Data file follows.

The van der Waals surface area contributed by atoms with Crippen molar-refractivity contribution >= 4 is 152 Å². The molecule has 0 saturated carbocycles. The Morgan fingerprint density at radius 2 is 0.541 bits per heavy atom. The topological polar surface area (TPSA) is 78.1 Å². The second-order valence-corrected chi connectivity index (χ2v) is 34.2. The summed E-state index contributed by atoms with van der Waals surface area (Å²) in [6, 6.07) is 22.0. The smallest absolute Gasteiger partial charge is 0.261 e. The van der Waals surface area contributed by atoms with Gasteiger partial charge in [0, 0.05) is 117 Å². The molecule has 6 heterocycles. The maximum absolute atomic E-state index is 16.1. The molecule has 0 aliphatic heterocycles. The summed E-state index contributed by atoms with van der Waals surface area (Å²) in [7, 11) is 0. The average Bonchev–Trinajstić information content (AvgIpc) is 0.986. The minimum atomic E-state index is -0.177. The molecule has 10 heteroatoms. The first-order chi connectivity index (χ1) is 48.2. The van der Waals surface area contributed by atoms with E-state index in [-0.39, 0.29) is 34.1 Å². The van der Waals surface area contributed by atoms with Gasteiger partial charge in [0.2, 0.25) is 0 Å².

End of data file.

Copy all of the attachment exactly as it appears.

The van der Waals surface area contributed by atoms with Crippen molar-refractivity contribution >= 4 is 152 Å². The molecule has 0 saturated carbocycles. The Morgan fingerprint density at radius 2 is 0.541 bits per heavy atom. The topological polar surface area (TPSA) is 78.1 Å². The second-order valence-corrected chi connectivity index (χ2v) is 34.2. The summed E-state index contributed by atoms with van der Waals surface area (Å²) in [6, 6.07) is 22.0. The smallest absolute Gasteiger partial charge is 0.261 e. The van der Waals surface area contributed by atoms with Gasteiger partial charge in [0, 0.05) is 117 Å². The molecule has 6 heterocycles. The maximum absolute atomic E-state index is 16.1. The molecule has 0 aliphatic heterocycles. The summed E-state index contributed by atoms with van der Waals surface area (Å²) in [7, 11) is 0. The average Bonchev–Trinajstić information content (AvgIpc) is 0.986. The minimum atomic E-state index is -0.177. The molecule has 10 heteroatoms. The first-order chi connectivity index (χ1) is 48.2. The van der Waals surface area contributed by atoms with E-state index in [-0.39, 0.29) is 34.1 Å². The van der Waals surface area contributed by atoms with Gasteiger partial charge in [0.2, 0.25) is 0 Å².